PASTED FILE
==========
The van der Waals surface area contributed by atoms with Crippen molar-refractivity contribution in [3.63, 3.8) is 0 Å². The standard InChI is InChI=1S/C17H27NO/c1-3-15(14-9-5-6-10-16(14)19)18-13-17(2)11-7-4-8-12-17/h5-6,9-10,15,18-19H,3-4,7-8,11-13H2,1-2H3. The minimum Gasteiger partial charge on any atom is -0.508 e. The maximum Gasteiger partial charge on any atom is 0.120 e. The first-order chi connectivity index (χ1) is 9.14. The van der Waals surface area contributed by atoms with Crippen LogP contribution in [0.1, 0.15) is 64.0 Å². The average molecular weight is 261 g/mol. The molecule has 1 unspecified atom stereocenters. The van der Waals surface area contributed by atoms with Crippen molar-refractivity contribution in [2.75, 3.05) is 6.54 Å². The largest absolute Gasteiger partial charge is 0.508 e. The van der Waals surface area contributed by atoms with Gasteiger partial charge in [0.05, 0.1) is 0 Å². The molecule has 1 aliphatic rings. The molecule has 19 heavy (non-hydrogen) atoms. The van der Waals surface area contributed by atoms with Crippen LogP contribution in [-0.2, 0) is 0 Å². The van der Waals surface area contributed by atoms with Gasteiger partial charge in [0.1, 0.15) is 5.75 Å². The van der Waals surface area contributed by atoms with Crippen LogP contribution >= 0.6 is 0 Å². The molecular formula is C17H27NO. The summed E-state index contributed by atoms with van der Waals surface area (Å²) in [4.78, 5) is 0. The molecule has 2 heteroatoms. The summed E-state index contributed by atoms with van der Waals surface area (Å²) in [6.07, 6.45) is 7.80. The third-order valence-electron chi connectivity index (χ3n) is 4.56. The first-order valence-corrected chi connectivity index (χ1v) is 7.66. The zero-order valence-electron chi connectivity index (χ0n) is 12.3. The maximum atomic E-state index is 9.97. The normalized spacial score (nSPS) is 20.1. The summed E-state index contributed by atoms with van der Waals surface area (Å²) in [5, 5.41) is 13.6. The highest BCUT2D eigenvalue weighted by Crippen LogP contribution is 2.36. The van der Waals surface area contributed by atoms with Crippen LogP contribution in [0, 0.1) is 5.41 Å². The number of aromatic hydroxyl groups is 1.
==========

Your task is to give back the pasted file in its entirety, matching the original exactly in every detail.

The van der Waals surface area contributed by atoms with Crippen molar-refractivity contribution in [3.63, 3.8) is 0 Å². The standard InChI is InChI=1S/C17H27NO/c1-3-15(14-9-5-6-10-16(14)19)18-13-17(2)11-7-4-8-12-17/h5-6,9-10,15,18-19H,3-4,7-8,11-13H2,1-2H3. The minimum Gasteiger partial charge on any atom is -0.508 e. The maximum Gasteiger partial charge on any atom is 0.120 e. The first-order chi connectivity index (χ1) is 9.14. The van der Waals surface area contributed by atoms with Crippen LogP contribution in [0.1, 0.15) is 64.0 Å². The average molecular weight is 261 g/mol. The molecule has 1 unspecified atom stereocenters. The van der Waals surface area contributed by atoms with Crippen molar-refractivity contribution in [2.75, 3.05) is 6.54 Å². The largest absolute Gasteiger partial charge is 0.508 e. The van der Waals surface area contributed by atoms with Gasteiger partial charge in [0.05, 0.1) is 0 Å². The molecule has 1 aliphatic rings. The molecule has 19 heavy (non-hydrogen) atoms. The van der Waals surface area contributed by atoms with Crippen LogP contribution in [-0.2, 0) is 0 Å². The van der Waals surface area contributed by atoms with Gasteiger partial charge in [0.1, 0.15) is 5.75 Å². The van der Waals surface area contributed by atoms with Crippen LogP contribution >= 0.6 is 0 Å². The molecular formula is C17H27NO. The summed E-state index contributed by atoms with van der Waals surface area (Å²) in [4.78, 5) is 0. The molecule has 2 heteroatoms. The summed E-state index contributed by atoms with van der Waals surface area (Å²) in [6.07, 6.45) is 7.80. The third-order valence-electron chi connectivity index (χ3n) is 4.56. The first-order valence-corrected chi connectivity index (χ1v) is 7.66. The zero-order valence-electron chi connectivity index (χ0n) is 12.3. The maximum atomic E-state index is 9.97. The normalized spacial score (nSPS) is 20.1. The summed E-state index contributed by atoms with van der Waals surface area (Å²) in [5, 5.41) is 13.6. The highest BCUT2D eigenvalue weighted by Crippen LogP contribution is 2.36. The van der Waals surface area contributed by atoms with Crippen LogP contribution in [0, 0.1) is 5.41 Å². The number of aromatic hydroxyl groups is 1.